Elena Esposito, Tiziano Rotesi, Alessandro Saia, Mathias Thoenig, 23 May 2021

To secure peace in the aftermath of violent civil conflict requires working through legacies of difference, even hate. But narratives forged for the purpose of peacebuilding often present a distorted retelling of events. Using as its example the cultural impact of a film released decades after the end of the American Civil War, this column illustrates how a version of the past that promotes unity or agreement at the expense of truth may foster new divisions, hindering the reconciliation process over the long term.

Stelios Michalopoulos, Elias Papaioannou, 06 January 2012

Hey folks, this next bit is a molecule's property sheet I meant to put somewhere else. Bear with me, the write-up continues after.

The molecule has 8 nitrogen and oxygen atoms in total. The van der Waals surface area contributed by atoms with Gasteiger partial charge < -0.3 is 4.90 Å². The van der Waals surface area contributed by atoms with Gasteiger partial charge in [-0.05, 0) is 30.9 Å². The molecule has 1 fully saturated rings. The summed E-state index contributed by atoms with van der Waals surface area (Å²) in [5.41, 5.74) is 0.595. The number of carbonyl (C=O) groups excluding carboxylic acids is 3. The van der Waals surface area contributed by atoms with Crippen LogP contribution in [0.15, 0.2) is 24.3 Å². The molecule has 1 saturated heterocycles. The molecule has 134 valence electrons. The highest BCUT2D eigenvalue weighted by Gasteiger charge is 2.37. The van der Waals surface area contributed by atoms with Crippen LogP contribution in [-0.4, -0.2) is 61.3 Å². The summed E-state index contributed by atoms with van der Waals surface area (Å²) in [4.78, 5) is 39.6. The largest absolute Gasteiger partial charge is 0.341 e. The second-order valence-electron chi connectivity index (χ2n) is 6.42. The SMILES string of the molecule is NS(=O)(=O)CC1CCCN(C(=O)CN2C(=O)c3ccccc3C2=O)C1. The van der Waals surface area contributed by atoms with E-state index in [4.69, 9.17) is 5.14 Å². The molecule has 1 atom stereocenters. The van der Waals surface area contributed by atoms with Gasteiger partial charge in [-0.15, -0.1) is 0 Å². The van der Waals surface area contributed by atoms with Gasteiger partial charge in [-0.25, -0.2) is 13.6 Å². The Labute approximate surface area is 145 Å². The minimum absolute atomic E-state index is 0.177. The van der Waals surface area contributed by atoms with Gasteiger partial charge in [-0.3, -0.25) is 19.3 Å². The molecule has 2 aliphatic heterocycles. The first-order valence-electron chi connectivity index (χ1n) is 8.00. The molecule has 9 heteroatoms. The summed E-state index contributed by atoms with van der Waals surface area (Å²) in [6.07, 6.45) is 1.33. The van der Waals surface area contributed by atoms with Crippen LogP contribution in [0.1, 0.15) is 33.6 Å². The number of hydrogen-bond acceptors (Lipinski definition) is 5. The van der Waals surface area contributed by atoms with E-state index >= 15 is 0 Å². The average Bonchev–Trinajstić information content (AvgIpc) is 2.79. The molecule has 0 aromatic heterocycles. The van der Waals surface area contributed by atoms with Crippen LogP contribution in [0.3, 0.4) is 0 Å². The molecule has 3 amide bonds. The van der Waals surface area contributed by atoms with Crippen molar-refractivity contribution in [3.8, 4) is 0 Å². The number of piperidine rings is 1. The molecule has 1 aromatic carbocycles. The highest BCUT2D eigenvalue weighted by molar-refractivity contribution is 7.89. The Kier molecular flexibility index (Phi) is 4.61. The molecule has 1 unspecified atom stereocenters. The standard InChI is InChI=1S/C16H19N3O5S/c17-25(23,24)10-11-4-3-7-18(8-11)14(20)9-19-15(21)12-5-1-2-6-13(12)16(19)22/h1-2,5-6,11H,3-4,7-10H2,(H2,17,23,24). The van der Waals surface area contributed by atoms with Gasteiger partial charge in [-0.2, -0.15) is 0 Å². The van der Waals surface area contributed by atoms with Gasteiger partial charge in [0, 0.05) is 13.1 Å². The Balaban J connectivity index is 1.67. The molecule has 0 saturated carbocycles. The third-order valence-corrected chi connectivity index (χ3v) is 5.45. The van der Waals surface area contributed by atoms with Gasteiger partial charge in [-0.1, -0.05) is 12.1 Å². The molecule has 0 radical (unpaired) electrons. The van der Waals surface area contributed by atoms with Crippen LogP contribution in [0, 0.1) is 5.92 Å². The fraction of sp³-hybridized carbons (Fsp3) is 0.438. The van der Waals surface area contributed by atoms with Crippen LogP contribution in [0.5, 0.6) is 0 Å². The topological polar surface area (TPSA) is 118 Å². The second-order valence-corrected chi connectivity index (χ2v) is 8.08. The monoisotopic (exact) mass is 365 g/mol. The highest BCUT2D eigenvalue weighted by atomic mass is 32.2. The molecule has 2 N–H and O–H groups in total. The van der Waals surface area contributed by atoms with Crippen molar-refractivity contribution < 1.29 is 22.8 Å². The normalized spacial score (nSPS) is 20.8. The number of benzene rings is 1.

The 'Scramble for Africa' – the artificial drawing of African political boundaries among European powers in the end of the 19th century – led to the partitioning of several ethnicities across newly created African states. This columns shows that partitioned ethnic groups have suffered significantly longer and more devastating civil wars. It also uncovers substantial spillovers as ethnic conflict spreads from the historical homeland of groups partitioned to nearby areas where non-split ethnicities reside.

Christopher Ksoll, Rocco Macchiavello, Ameet Morjaria, 08 March 2011

As unrest continues in the Arab countries, many are asking about the economic costs. While the macro effect of civil conflicts is widely studied, little is known of the micro effects. This column presents evidence from the short-term violence following the 2007 election in Kenya. It finds that firms providing cut flowers to Western markets saw a significant rise in costs, largely due to the displacement of workers.



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